July 22, 2011


Aunt Helen had two children, a boy and a girl- my cousins, James and Laura- both with blond hair and blue eyes. She had a meticulously clean home with ample space both inside and out.

Her kids had everything they could ever want- books, toys, designer clothes.

Everything was perfect.



She took photos of her children when they were babies. She curled them into a ball and placed them atop the laundry in a wicker basket and took photos of them. Pictures of their feet, their eyes, their lips, their bums. Pictures of them in the bath, on the kitchen counter, in their bed. She made most of the photos black and white and blew them up large and hung them on the walls of their spotless home so that visitors could see how perfect she and her family was.

As the kids grew, so did the photos. Some color, some black and white. The pictures were all so beautiful and… perfect. From sleeping babies to laughing kids. Playing in the sprinkler photos; kids coloring, eating, blowing bubbles, riding bikes, playing soccer photos.

Holiday cards were always photos of the family with a letter describing how perfect everything was.



When I would visit to play with my perfect cousins and their perfect toys, I barely spoke unless it was in a whisper in my cousin’s room with the door closed.

See, my aunt Helen scared the shit out of me. Even when I was a little kid.

James and Laura were scared, too, because when nobody was looking as the sun went down for the night, aunt Helen would yell. She yelled a lot. And she would hit my cousins, too. With books or magazines or the phone or shoes or her hands.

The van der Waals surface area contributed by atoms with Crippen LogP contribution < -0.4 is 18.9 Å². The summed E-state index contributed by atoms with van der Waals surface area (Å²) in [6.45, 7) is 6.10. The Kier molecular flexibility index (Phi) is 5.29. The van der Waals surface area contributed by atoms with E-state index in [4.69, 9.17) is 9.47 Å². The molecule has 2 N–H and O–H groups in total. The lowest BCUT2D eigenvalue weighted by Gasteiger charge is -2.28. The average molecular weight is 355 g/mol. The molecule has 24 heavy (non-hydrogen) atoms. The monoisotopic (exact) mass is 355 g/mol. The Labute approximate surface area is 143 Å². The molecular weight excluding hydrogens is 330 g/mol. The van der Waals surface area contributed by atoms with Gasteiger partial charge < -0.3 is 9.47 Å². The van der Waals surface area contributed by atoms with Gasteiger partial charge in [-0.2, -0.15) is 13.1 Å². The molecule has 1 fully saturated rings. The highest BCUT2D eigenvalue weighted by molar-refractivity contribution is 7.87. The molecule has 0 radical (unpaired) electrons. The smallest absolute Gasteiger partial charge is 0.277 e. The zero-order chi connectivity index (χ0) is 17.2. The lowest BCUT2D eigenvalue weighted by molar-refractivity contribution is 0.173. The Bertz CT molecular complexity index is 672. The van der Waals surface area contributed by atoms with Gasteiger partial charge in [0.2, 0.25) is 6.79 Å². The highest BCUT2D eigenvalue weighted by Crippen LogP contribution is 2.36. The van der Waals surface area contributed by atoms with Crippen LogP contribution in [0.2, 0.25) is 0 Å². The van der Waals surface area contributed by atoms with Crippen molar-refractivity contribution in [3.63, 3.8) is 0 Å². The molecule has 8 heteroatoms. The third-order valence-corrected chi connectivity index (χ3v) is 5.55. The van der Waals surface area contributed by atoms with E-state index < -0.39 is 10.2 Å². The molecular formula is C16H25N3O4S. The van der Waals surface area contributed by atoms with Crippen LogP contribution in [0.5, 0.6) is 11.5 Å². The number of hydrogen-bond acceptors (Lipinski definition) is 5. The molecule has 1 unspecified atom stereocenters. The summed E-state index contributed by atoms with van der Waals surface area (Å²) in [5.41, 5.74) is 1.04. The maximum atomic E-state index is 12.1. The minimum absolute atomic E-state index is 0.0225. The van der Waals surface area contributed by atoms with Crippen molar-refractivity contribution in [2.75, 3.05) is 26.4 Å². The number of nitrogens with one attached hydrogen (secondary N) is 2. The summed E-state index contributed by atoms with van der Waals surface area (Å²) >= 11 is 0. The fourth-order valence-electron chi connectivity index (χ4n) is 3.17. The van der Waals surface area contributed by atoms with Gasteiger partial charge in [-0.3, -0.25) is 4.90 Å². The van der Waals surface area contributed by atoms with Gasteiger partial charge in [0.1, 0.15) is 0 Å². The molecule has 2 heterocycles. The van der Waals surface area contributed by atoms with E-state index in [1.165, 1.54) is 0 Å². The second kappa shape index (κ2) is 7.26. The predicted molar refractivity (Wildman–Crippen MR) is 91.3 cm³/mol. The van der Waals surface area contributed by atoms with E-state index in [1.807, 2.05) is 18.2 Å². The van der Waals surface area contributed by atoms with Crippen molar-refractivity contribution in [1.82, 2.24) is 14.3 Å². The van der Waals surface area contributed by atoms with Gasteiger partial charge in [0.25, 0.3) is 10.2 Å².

I never saw her hit them, but I could hear it, and afterward, when Laura and/or James would come back into Laura’s room where I would hide, they would try not to say anything, try not to cry, but would typically break down and tell me that what I heard was her beating them. We would stay hidden and as quiet as could be the rest of the night and the next morning, aunt Helen, in a calm, happy, and chipper voice, would call out to us that breakfast was ready: Chocolate chip pancakes or waffles and freshly squeezed orange juice. Served on bright white plates at the dining room table with the shiniest forks and knives. A vase of fresh flowers sitting in the center of the table.


Time to link up your Red Writing Hood post!
This week Galit and Angela asked you to write a short fiction or non based on the following picture:.
Editor's Note: this piece is fiction.



  1. Aak! Thank goodness for your editor's note!!

    This was so perfectly executed! I got the feeling that something was wrong from the repetition of perfect.

    But your zinger -See, my aunt Helen scared the shit out of me.- was perfectly played.


  2. So glad you mentioned the editor's note Galit..I hadn't seen it. But still, this piece is heavy on the heart. I do believe behind every perfect door lies a secret. Well done piece.

  3. Wow! This is my favorite response of the day. I love the direction you took this the prompt in. Very creative and unique. I love the repetition of the word "perfect." I love the voice of the piece, so real and relatable. I loved it all.

  4. I had this horrible feeling the perfection wasn't so much...and I was right.

    Your narrator is very matter of fact and believable. Good job with this

  5. thanks SO much for the great feedback! so very much appreciate it.

  6. I cried a little, and then I saw the editor's note, breathed a sigh of relief, and then thought about how this is a true story somewhere. Although most Aunt Helen's probably keep that nasty temper in check when there are relatives in the house. You know, to keep the "perfect" facade going strong.

    I think it's a testament to your writing and rhthym that I thought it was true. It absolutely felt like a memory, from the details of the pictures to the raw "my Aunt Helen scared the shit out of me".

  7. Oh my goodness, this post sent shivers up my spine. It's amazing. What's scary is that I can almost relate - my perfectionist streak, my shortness of patience at times, particularly at the end of the day. Thank you for this - this story of a person I don't want to become.


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